Chris Simms: ‘Johnny Manziel Wouldn’t Be The Quarterback Of My Team’

Chris Simms, who calls himself a “poor man’s GM,” spends most of his day breaking down film of prospects, players and teams. After doing this for the last several months, Simms knows one thing above all else:

He absolutely cannot wait for the NFL Draft.

“I’m extremely excited,” the Bleacher Report’s NFL guru said on The MoJo Show. “I think it’s going to be one of the most excited drafts, really, in my lifetime – and I know that’s a bold statement.”

It may also be an accurate one, especially with so few “sure-things” in the draft. It also helps that franchises don’t have to invest so much money in early round selections.

“I just think there’s a huge amount of teams that are going to be looking to trade up or trade down,” Simms said. “There’s a lot of questions, and it starts right at the top.”

Johnny Manziel. Blake Bortles. Teddy Bridgewater. All could be studs. All could be busts.

“The first thing I look for (with quarterback prospects) is just, can they throw it?” Simms said. “That’s No. 1. If you really want to be a great quarterback or successful in the NFL, I’m not saying you can’t do it without arm strength, but it sure makes it a lot harder.”

Manziel, in particular, is very difficult to project.

“Johnny Manziel, hey, to me, he’s his own entity,” Simms said. “He’s a different animal than the (other) guys this year. If you want to take him, yeah, it’s high risk; it could (also) be high reward. I like Johnny as a thrower. Of course you love all the electric plays and all that. Some of that is amazing. But there’s a lot to be concerned about.

“I do question – when you study him, watch him on film – I do wonder what he’s looking at (sometimes). I see people wide open. He’s kind of looking right at them, (and) he doesn’t throw it. And of course the size is a concern, especially with his (style of) play.”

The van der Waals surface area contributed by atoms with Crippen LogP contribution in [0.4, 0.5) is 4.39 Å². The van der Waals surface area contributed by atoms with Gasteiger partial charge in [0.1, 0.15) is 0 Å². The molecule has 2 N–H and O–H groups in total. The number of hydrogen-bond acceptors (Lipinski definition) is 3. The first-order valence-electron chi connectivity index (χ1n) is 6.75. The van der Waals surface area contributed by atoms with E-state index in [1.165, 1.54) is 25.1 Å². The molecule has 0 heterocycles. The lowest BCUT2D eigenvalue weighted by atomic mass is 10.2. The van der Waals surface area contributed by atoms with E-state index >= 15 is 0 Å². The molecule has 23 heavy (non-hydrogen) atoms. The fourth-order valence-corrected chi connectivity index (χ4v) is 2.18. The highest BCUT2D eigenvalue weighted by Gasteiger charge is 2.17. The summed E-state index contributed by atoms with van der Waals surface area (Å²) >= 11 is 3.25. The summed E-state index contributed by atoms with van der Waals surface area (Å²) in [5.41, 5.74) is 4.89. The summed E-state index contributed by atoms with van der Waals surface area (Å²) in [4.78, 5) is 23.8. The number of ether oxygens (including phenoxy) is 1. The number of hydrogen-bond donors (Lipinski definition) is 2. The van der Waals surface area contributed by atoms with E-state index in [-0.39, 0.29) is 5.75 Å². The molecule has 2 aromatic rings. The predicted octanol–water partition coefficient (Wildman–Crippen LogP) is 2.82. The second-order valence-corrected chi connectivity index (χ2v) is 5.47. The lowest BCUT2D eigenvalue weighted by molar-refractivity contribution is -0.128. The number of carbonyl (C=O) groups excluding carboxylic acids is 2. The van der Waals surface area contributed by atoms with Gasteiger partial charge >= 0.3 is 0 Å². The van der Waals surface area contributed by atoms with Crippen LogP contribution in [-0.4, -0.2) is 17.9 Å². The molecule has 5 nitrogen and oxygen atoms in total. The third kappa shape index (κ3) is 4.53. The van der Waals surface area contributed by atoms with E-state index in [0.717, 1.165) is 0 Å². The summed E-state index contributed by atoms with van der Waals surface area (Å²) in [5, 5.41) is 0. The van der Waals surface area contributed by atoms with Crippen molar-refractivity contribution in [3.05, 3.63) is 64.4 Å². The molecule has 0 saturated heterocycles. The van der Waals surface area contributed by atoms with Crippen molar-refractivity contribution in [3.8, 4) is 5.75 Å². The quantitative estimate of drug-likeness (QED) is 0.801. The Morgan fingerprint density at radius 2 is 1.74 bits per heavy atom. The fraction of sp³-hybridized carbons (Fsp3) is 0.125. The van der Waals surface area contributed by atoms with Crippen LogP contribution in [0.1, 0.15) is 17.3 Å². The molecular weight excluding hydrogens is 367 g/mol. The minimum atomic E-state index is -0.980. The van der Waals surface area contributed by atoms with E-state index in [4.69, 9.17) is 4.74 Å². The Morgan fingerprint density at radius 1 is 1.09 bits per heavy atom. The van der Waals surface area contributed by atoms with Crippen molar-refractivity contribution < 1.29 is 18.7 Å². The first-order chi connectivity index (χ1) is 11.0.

Simms played for Tampa Bay in the mid-2000s. He played against Michael Vick twice a year – when Vick was in his prime.

“Let me just tell you this,” Simms said. “He was bigger and a whole lot faster than Johnny Manziel and (had) a stronger arm – and he had a hard time staying healthy. That’s just my big concern with Johnny Manziel.

“Listen, if I was an offensive coordinator or a GM, he wouldn’t be the quarterback of my team. Let me just say that. I’m a little more traditional. I like pocket passers. But I understand somebody falling in love with him. And to me, I think he’ll end up probably being the first quarterback off the (board) because I think somebody will fall in love with all that he brings and the excitement he can bring to an organization.”

While many feel Manziel’s career could go either way, the same cannot be said for Jadeveon Clowney, Khalil Mack, Greg Robinson and Sammy Watkins.

“Those four guys,” Simms said, “are about as studly as you can get as far as NFL prospects and, in my eyes, pretty much can’t-miss NFL stars.”

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